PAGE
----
Monday, November 15, 2004

Philosophy of time


Rather than summarise the physics of time, I'm just going to say this right out - I don't believe in time. You heard me - doesn't exist. So how do I explain what we all obviously experience and call time, and how did I come to this view?

Well, if you ask a modern physicist "what is time", the first answer he'll give is an analogy with position. Just as I can be to the left of something, or to the right of it, so I can be before it, or after it. Causation works along on direction only, and we call that "forward" in time. If you probe a little harder, you'll find out the time is just another variable in some maths that relates mass, momentum and location. How fast is the car travelling? 50 kilometers per hour? Oh, right that makes sense. So what's an hour? Well, an hour is about how long it takes for a car going at 50km/h to go 50 km.

That's right - the only way I know to describe time is self-referential. How, er, long does a second last? How do we know that a second is the same in all places? Actually, thanks to relativity, these kinds of questions make only a limited sense, but even then time is still just this crazy self-defined thing. Time is only ever defined in terms of motion. Here's what time really is, mathematically speaking. Time is the movement of one object, relative to the movement of another. Say I've got an incredibly reliable clock. I can judge time off it, because it's a consistent frame of reference. I can define one tick of the clock as "a second" and from that determine how far all the other objects in question move in that second. But my second is only defined here as the motion by the second hand of one interval - maybe a few mm, depending on the size of the clock.

This makes good relativistic sense, and the intuition is sound even under high velocities. No matter how fast you are going relative to other objects in space, your personal definition of time is still only understood in terms of the motion of the clock you have with you.

Time, then, is nothing other than change. Because things change with respect to other things in reliable an predicable ways, we have evolved with an innate sense of a "rate of change" that is natural. If you will, our sense of time is like an inbuilt clock, by which we judge the change of other objects.

The question "where does the past go" has the answer nowhere. The past is just the word we use to describe what the universe was like before it changes. The future is just the word we use to describe that the universe is still undergoing change.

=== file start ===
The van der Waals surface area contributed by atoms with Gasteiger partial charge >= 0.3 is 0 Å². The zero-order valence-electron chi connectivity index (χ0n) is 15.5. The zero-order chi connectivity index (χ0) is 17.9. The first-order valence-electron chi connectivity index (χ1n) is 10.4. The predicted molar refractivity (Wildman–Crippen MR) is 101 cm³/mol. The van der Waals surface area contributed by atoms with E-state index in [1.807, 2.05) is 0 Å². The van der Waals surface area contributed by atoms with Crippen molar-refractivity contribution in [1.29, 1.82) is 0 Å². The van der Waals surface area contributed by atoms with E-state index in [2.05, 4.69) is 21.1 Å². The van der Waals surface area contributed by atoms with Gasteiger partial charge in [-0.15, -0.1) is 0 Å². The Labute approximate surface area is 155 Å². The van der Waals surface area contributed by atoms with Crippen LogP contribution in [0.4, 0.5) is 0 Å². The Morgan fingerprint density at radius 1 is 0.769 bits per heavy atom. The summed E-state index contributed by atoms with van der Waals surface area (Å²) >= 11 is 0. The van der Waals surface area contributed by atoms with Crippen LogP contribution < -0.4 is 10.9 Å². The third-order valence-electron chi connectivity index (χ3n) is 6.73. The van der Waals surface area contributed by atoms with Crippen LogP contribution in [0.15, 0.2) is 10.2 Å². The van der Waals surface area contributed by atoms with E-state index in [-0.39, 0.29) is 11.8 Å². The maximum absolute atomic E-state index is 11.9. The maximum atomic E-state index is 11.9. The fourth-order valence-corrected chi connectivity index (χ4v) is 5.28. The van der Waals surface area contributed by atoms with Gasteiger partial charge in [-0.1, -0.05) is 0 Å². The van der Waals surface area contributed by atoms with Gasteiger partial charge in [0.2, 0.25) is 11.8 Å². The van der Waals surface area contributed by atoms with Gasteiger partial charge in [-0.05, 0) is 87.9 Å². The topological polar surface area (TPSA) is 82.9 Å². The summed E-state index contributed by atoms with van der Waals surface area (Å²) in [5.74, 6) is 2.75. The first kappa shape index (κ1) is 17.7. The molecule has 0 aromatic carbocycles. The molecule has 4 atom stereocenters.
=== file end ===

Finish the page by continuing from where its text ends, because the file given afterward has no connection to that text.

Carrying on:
Anonymous Anonymous said...

I'd like to see you live your life as if time didn't exist ;)

11/15/2004 10:45:00 PM  
Anonymous Anonymous said...

what then is "change"?

11/16/2004 02:02:00 PM  
Blogger MelbournePhilosopher said...

Well, change still means change. Something that was a particular way changes, and after the change is different. I think you mean "how does change happen" if there is no time? Well, there is still a causal chain. I'm not saying that change can't happen, but arguing that the feeling of time that we have is the result not of motion through a time dimension, but just by experiencing change. When people use time like they use a location, and especially when they start talking about determinism, I think there's a mistake in there. If you can describe time as just resulting from the causal chain of events rather than being an actual dimension of reality, you have simplified your ontology, which is a good thing. I think time is a mathematical convenience rather than a philosophical necessity...

11/16/2004 03:46:00 PM  
Blogger thesocialworker said...

I see you've been listening to

I agree with you, I don't believe time exists 'out there' in some sort of objective fashion. Man created time, like they created science, neither of which is set in stone. I always find in interesting to think back to how life would've be experienced when people didn't have access to time measuring tools. How did people know when to stop working!?

11/16/2004 07:09:00 PM  
Anonymous Anonymous said...

"and after the change" ... your reply about change was replete with references to time!

I wasn't asking "how" change happens, I was asking you to define it.